A Comparative Study of Digital Competence and Response to Digital Innovations by Korean and Nigerian Newspaper JournalistsJob OI*
Department of Mass Communication, College of Humanities and Social Sciences, Pukyong National University, Busan, Korea
- *Corresponding Author:
- Job OI
Department of Mass Communication
College of Humanities and Social Sciences
Pukyong National University, Busan, Korea
E-mail: [email protected]
Received Date: April 11, 2017; Accepted Date: April 27, 2017; Published Date: May 05, 2017
Citation: Job OI (2017) A Comparative Study of Digital Competence and Response to Digital Innovations by Korean and Nigerian Newspaper Journalists. J Mass Communicat Journalism 7: 335. doi: 10.4172/2165-7912.1000335
Copyright: © 2017 Job OI. This is an open-access article distributed under the terms of the Creative Commons Attribution License, which permits unrestricted use, distribution, and reproduction in any medium, provided the original author and source are credited.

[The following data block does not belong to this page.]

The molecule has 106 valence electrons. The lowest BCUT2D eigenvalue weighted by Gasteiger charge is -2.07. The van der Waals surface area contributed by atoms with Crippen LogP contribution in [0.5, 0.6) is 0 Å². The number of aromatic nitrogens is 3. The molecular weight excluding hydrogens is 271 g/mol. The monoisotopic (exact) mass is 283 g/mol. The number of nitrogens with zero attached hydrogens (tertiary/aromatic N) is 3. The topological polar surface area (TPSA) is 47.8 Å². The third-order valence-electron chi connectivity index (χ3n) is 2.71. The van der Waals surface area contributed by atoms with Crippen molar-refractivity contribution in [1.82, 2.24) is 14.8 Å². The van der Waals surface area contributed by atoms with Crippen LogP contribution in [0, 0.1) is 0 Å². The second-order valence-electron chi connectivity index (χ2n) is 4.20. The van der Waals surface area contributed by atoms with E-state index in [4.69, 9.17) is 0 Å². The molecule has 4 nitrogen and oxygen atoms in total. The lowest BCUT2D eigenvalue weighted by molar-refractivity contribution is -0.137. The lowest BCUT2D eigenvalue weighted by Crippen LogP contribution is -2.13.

This paper conducted a comparative study of digital competence and response to digital innovations by South Korean and Nigerian newspaper journalists. Both countries share some common experiences, like political and media history, and yet there are a lot different with regards to media newsroom culture, economy and opportunities in the digital age. How these realities may determine the capacity of newspaper journalists to acquire digital skills is the onus of the study. Mixed method enquiry was adopted; with survey questions and in-depth interviews conducted with newspaper journalists in South Korea and Nigeria. The survey and interviews were analysed, and the result showed a paradox: the newspaper journalists in both countries agree on the assumptions of innovation theory on the changes in newspaper journalism in this era; however, against the predictions of theories of digital divide, the Nigerian journalists showed a greater wiliness and actual competence on the tested digital skills. What accounts for this is the observed difference in the journalists’ perception of the threat of the ongoing changes in their newsrooms.